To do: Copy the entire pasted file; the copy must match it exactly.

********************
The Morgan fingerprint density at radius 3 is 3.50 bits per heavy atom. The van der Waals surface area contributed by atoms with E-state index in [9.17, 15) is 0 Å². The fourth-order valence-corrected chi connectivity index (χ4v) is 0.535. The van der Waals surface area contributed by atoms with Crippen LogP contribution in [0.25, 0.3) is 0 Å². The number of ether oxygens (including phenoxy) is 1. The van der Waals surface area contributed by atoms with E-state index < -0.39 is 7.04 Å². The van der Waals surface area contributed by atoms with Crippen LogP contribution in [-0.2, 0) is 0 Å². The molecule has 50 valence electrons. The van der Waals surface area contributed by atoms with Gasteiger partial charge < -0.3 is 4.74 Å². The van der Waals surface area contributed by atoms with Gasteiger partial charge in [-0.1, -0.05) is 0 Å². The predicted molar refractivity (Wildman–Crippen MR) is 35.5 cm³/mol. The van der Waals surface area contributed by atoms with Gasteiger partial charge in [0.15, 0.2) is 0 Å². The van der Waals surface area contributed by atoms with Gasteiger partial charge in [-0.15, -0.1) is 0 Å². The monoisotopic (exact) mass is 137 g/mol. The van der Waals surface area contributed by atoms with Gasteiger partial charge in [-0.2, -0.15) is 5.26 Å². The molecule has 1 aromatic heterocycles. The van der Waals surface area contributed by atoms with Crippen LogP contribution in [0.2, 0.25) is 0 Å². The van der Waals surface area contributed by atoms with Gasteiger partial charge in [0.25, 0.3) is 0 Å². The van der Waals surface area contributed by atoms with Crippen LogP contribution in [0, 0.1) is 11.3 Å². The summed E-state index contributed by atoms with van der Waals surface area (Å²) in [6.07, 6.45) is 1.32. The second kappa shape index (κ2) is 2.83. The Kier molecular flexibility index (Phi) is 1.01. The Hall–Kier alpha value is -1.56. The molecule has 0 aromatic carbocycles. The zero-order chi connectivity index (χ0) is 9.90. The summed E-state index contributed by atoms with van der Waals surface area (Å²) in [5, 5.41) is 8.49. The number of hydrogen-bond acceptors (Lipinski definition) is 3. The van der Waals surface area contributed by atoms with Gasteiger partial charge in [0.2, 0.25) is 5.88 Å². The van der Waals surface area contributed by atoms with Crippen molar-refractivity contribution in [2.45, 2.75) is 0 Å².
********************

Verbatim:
The Morgan fingerprint density at radius 3 is 3.50 bits per heavy atom. The van der Waals surface area contributed by atoms with E-state index in [9.17, 15) is 0 Å². The fourth-order valence-corrected chi connectivity index (χ4v) is 0.535. The van der Waals surface area contributed by atoms with Crippen LogP contribution in [0.25, 0.3) is 0 Å². The number of ether oxygens (including phenoxy) is 1. The van der Waals surface area contributed by atoms with E-state index < -0.39 is 7.04 Å². The van der Waals surface area contributed by atoms with Crippen LogP contribution in [-0.2, 0) is 0 Å². The molecule has 50 valence electrons. The van der Waals surface area contributed by atoms with Gasteiger partial charge < -0.3 is 4.74 Å². The van der Waals surface area contributed by atoms with Gasteiger partial charge in [-0.1, -0.05) is 0 Å². The predicted molar refractivity (Wildman–Crippen MR) is 35.5 cm³/mol. The van der Waals surface area contributed by atoms with Gasteiger partial charge in [0.15, 0.2) is 0 Å². The van der Waals surface area contributed by atoms with Gasteiger partial charge in [-0.15, -0.1) is 0 Å². The monoisotopic (exact) mass is 137 g/mol. The van der Waals surface area contributed by atoms with Gasteiger partial charge in [-0.2, -0.15) is 5.26 Å². The molecule has 1 aromatic heterocycles. The van der Waals surface area contributed by atoms with Crippen LogP contribution in [0.2, 0.25) is 0 Å². The van der Waals surface area contributed by atoms with Gasteiger partial charge in [0.25, 0.3) is 0 Å². The van der Waals surface area contributed by atoms with Crippen LogP contribution in [0, 0.1) is 11.3 Å². The summed E-state index contributed by atoms with van der Waals surface area (Å²) in [6.07, 6.45) is 1.32. The second kappa shape index (κ2) is 2.83. The Kier molecular flexibility index (Phi) is 1.01. The Hall–Kier alpha value is -1.56. The molecule has 0 aromatic carbocycles. The zero-order chi connectivity index (χ0) is 9.90. The summed E-state index contributed by atoms with van der Waals surface area (Å²) in [5, 5.41) is 8.49. The number of hydrogen-bond acceptors (Lipinski definition) is 3. The van der Waals surface area contributed by atoms with Gasteiger partial charge in [0.2, 0.25) is 5.88 Å². The van der Waals surface area contributed by atoms with Crippen molar-refractivity contribution in [2.45, 2.75) is 0 Å².